• ·         a code to download five bonus tracks from DXX records.’

     At £14.99 I’d say that was a bargain. Even if you take out the stuff that’s for pre-orders only that still leaves a thick magazine, an album, several bonus songs to download, and a very large double-sided poster. At a quick estimate, let’s say the album costs £10 on its own, the poster, 3 or 4 quid, the magazine is at least £4, plus the downloadable tracks? £2 or £3? So about £20 in total? If you could get any of the extras on their own, which I don’t think you can, that’s good value for money. Now the only decision is, do I hang the posters up, or keep them safe in the packaging?

      So, purely from a monetary viewpoint, the fan-pack/collector’s pack is worth it. From a fan’s point of view, the insights into the band, the album and everything that goes with it, the magazine is a treasure house of information. So yes, definitely worth the money if you like HIM.






Review: HIM ‘Tears on Tape’

Firstly let me declare my biases.

  •      I’m very fond of HIM, they’re probably the only band I fan-girl over
  •       There’s a good chance I’d love this album anyway because it’s the first album of new music      they’ve released since I first heard their music

Now that’s out of the way I’ll get on with the actual review. Bearing in mind what I’ve just said, and my major fan-girling on Twitter on the morning I received my copy of ‘Tears on Tape’ (29/04/2013), it actually took me a while to get in to the album. It was only on my third listen that it started to grow on me; I really liked ‘Love without tears’ the first time through, and then ‘Into the night’ replaced it as my favourite song on the album. The opening riff on ‘Hearts at war’ is very reminiscent of ‘Love Metal’ era HIM.

Ville Valo’s voice has definitely changed in the last few years; it’s not as strong as it once was although he still manages to carry the songs well, and reprises of old hits ‘Buried alive by love’ and ‘Kiss of dawn’ – live from Finnvox, show that he can still sing their older material. Linde’s riffs are great, Mige’s bass sits quietly in the background holding things together, Burton is still a virtuoso on the keys and Gas is still hitting those drums way too hard. I really like the intro ‘Unleash the red’; it sets the tone for the whole album right from the start. More bands should have instrumental intro’s on their albums.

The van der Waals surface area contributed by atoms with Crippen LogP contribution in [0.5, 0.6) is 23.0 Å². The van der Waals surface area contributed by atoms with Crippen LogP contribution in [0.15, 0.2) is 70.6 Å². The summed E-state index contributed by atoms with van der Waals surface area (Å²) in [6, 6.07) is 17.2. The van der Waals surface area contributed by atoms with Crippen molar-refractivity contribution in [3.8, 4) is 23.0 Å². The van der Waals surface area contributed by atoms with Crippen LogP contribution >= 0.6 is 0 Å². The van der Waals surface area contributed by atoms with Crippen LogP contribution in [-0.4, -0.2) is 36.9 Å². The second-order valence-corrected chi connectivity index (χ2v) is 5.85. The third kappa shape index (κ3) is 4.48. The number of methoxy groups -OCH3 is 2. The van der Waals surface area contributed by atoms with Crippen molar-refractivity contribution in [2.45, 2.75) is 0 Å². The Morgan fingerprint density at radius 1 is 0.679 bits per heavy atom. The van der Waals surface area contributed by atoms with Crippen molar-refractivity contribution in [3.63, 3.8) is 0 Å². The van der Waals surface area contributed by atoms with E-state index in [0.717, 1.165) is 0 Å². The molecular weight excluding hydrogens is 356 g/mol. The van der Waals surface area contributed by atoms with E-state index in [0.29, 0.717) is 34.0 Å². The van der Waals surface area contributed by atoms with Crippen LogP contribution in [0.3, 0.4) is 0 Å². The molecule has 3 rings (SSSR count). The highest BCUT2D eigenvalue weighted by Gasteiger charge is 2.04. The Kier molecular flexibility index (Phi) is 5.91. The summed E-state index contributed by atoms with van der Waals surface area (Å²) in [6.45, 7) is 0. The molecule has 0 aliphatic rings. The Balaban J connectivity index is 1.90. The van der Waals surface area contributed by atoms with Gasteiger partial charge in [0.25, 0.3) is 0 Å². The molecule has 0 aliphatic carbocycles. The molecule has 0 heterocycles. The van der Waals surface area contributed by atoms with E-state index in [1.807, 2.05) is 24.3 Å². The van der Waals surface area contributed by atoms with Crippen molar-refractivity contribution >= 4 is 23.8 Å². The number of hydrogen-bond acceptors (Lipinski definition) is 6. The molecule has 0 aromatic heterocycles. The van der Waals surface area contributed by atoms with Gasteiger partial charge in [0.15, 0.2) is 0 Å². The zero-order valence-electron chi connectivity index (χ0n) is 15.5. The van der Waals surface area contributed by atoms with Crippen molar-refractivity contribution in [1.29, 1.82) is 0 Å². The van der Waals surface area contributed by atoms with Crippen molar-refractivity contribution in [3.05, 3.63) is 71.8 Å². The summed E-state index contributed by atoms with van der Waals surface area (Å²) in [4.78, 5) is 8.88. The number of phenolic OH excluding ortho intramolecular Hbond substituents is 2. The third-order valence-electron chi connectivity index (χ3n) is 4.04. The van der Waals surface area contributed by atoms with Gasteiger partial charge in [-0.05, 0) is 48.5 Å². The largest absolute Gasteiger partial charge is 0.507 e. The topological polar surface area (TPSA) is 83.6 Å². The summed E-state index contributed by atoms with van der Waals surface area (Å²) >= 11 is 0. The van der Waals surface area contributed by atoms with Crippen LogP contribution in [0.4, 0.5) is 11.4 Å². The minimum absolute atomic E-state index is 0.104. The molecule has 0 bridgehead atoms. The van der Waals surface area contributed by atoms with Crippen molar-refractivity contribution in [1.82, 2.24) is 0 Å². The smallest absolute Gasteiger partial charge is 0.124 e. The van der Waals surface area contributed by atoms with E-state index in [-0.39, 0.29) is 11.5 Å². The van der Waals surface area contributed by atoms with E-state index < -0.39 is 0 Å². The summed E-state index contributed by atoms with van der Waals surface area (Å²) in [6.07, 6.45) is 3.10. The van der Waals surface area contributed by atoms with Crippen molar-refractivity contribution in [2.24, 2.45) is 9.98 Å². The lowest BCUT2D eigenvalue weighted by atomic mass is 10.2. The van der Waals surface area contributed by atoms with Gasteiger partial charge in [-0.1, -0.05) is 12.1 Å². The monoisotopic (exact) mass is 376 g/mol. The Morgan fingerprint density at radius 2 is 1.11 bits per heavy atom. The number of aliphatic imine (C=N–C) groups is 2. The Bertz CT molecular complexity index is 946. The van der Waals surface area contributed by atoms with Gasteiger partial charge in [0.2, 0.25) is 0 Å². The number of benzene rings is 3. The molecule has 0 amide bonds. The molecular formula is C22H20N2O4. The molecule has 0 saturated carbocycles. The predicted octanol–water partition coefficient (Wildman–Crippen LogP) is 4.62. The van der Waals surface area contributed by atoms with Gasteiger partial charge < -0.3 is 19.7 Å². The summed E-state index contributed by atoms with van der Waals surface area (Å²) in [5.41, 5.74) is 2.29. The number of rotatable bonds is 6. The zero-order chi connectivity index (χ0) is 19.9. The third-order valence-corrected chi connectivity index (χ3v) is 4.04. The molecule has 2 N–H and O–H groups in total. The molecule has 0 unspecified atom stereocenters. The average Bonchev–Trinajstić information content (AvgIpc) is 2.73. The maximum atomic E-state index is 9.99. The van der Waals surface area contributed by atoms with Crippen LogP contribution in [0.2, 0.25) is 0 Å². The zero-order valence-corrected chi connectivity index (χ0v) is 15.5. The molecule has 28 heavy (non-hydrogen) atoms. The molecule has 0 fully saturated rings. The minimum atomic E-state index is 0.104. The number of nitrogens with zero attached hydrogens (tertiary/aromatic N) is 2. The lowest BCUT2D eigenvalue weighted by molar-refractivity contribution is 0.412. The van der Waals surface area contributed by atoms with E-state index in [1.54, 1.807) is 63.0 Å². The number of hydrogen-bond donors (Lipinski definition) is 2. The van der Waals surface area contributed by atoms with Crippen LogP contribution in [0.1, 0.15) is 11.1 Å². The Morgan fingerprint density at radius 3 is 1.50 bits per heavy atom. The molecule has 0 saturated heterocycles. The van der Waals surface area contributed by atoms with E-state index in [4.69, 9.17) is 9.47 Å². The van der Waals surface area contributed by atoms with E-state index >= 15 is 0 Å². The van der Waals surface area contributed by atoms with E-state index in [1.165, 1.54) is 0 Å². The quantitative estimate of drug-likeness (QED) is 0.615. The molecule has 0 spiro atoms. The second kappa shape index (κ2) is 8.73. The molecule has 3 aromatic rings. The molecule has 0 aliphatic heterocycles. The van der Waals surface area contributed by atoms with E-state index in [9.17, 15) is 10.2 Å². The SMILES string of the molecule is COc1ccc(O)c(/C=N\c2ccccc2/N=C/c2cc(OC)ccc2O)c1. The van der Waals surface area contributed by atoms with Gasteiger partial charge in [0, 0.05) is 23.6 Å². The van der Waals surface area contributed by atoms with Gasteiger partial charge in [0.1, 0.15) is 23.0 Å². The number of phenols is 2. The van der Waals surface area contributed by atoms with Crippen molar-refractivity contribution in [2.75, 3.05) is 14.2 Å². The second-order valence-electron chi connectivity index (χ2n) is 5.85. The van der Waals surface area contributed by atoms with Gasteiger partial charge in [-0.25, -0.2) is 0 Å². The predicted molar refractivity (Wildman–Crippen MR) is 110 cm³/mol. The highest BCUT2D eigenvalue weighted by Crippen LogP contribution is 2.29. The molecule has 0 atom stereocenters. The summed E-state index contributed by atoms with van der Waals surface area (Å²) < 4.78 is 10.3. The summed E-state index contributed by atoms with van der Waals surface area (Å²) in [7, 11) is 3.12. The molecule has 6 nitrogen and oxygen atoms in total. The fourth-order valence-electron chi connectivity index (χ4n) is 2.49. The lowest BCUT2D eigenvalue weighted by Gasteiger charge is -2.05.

The more I listen to this album the more I love it. It definitely requires listening to several times to really get in to it and hear all the different aspects and, since the lyrics aren’t in the album, to understand precisely what is being sung, but it repays the time in the quality of the work and the pleasure I get from hearing these gents again. HIM have managed to produce another album of melodic, dark and heavy tracks that reference in their sound all their influences. I like the ‘dirty’ effect they’ve managed to get, like you would hear on a real cassette tape as it warps and changes with being played.


The album artwork, by Daniel P Carter, is rather gorgeously gothic; the new evolution in the

heartagram as a sigil, the skulls, bleeding hearts and beautiful geometric work is so very representative of HIM, yet so different from their previous album sleeve artwork. I love the cover; it reminds me of the sea under storm clouds. It also reminds me of the afternoon just after the cover art was first released that I spent with my nephew trying to decipher the lyrics written in the world snake. We had fun, and managed to translate the writing (my nephew was very proud of himself). I’m a sentimental git, the music appeals to me, what can I say?

The thing that made me laugh most was the way the album credits were concluded with ‘Ta & Ta Ta’ – thank you and goodbye in Midland’s English (someone’s been hanging around in England for too long methinks).

Right, I’m going to stop verbally fan-girling now and try to sum up.

This album is HIM; it references so many of their influences and yet is different from all of them, it’s a bit heavier than some of their earlier stuff, being closer to Love Metal than Screamworks, and it needs a few listens to really get in to, but it grew on me. A great addition and evolution to the band’s body of work.

Yours, in sonic insanity,